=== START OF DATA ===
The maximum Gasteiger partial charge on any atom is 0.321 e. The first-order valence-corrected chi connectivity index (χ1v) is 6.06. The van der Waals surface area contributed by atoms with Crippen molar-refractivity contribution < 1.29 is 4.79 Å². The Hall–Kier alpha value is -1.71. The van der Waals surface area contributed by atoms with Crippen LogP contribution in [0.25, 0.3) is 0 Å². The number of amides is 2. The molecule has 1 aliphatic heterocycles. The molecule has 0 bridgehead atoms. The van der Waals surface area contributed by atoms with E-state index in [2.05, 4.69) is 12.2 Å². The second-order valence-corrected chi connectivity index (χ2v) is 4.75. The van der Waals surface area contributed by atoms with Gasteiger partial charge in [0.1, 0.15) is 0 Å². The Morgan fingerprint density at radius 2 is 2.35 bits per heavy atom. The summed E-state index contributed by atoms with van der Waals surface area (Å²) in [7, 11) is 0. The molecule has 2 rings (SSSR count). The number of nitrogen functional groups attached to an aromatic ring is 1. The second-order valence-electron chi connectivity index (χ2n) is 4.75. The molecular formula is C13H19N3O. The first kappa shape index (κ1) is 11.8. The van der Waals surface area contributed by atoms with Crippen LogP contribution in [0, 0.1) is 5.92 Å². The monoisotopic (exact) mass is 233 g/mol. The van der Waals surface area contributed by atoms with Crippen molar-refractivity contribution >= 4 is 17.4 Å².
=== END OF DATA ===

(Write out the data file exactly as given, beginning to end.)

The maximum Gasteiger partial charge on any atom is 0.321 e. The first-order valence-corrected chi connectivity index (χ1v) is 6.06. The van der Waals surface area contributed by atoms with Crippen molar-refractivity contribution < 1.29 is 4.79 Å². The Hall–Kier alpha value is -1.71. The van der Waals surface area contributed by atoms with Crippen LogP contribution in [0.25, 0.3) is 0 Å². The number of amides is 2. The molecule has 1 aliphatic heterocycles. The molecule has 0 bridgehead atoms. The van der Waals surface area contributed by atoms with E-state index in [2.05, 4.69) is 12.2 Å². The second-order valence-corrected chi connectivity index (χ2v) is 4.75. The van der Waals surface area contributed by atoms with Gasteiger partial charge in [0.1, 0.15) is 0 Å². The Morgan fingerprint density at radius 2 is 2.35 bits per heavy atom. The summed E-state index contributed by atoms with van der Waals surface area (Å²) in [7, 11) is 0. The molecule has 2 rings (SSSR count). The number of nitrogen functional groups attached to an aromatic ring is 1. The second-order valence-electron chi connectivity index (χ2n) is 4.75. The molecular formula is C13H19N3O. The first kappa shape index (κ1) is 11.8. The van der Waals surface area contributed by atoms with Crippen LogP contribution in [0, 0.1) is 5.92 Å². The monoisotopic (exact) mass is 233 g/mol. The van der Waals surface area contributed by atoms with Crippen molar-refractivity contribution >= 4 is 17.4 Å².